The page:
JAKARTA: Investment in Indonesia rose at a smaller pace in the third quarter and is forecast to grow slowly in 2014 as a weaker global economy continues to damp investor sentiment.
Total foreign and domestic investment rose 23 per cent in the July-September period year-on-year, after increasing 30 per cent in the second quarter, according to data released by the Investment Coordinating Board (BKPM) on Wednesday.
BKPM chairman Mahendra Siregar anticipates growth will continue to be sluggish into 2014, with total investment predicted to rise by 15 per cent.
Economists such as Gundy Cahyadi, an economist at DBS Group in Singapore, blamed the slowing global recovery as the main reason for the slowing investment growth in Indonesia. A weaker rupiah has raised the costs of importing capital goods such as machineries.
"The pace of the global economic recovery has been disappointing," Gundy said in a report distributed here in response to the BKPM data.
"Having seen the rupiah depreciated by more than 10 per cent since May, some investors may choose to hold back for now. Those in for the long ride though would continue to tap into the country's long-term growth potential."
Bank Indonesia, the central bank, forecast the country's economy to expand by as much 5.9 per cent this year, down from 6.2 per cent growth in 2012.
Other concerns abound. As Indonesia holds its legislative and presidential elections in April and August next year, foreign investors may hold back investment on political uncertainty.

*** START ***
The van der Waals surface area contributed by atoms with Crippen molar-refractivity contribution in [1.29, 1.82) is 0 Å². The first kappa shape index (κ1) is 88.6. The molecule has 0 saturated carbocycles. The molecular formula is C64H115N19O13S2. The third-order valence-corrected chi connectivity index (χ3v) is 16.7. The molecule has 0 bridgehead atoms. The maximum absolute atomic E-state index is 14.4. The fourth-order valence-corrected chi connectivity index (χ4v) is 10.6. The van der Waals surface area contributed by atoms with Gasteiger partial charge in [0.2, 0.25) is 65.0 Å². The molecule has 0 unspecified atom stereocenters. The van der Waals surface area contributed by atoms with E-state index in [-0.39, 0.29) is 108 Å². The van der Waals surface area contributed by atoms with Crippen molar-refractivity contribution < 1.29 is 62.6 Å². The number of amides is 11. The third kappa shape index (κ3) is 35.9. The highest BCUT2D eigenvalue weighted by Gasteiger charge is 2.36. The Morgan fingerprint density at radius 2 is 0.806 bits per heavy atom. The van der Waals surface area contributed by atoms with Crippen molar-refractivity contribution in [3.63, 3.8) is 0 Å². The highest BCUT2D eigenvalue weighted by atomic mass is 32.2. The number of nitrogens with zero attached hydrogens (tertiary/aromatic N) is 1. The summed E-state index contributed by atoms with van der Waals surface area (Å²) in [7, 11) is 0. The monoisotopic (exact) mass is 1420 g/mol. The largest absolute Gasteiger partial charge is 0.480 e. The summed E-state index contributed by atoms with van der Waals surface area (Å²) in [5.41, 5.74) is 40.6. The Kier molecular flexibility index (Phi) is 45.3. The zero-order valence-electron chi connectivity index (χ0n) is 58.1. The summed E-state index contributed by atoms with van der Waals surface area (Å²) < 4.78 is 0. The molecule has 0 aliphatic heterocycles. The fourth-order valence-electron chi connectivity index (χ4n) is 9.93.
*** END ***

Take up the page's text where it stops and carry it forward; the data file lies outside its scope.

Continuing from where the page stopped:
Still, total realised direct investment in the third quarter reached a record 100.5 trillion rupiah (RM28.30 billion), which is up 0.7 per cent from the second quarter, according to BKPM data. Mahendra said that this was the first time that quarterly investment realisation had reached 100 trillion rupiah.
In the January-September period total investment rose 28 per cent to 293.3 trillion rupiah from a year earlier, which itself is about 75 per cent of BKPM's 2013 target of 390 trillion rupiah. Investment in 2012 was a record amount.
Mahendra, who was installed as chief of BKPM last month, told a press conference that he didn't have a precise calculation for investment in 2014 yet, except saying that reaching 450 trillion rupiah in investments is "easily achievable."
BKPM will soon release a set of measures to reduce bureaucracy and to improve the ease of investing in Indonesia, he added.
"To achieve more than that, we have to work on accelerating the improvement of business climate in Indonesia and ease of doing businesses," Mahendra said.
Indonesia's investment typically makes up a third of the country's gross domestic product, compared with private consumption, which accounts for 55 per cent of total economic activity.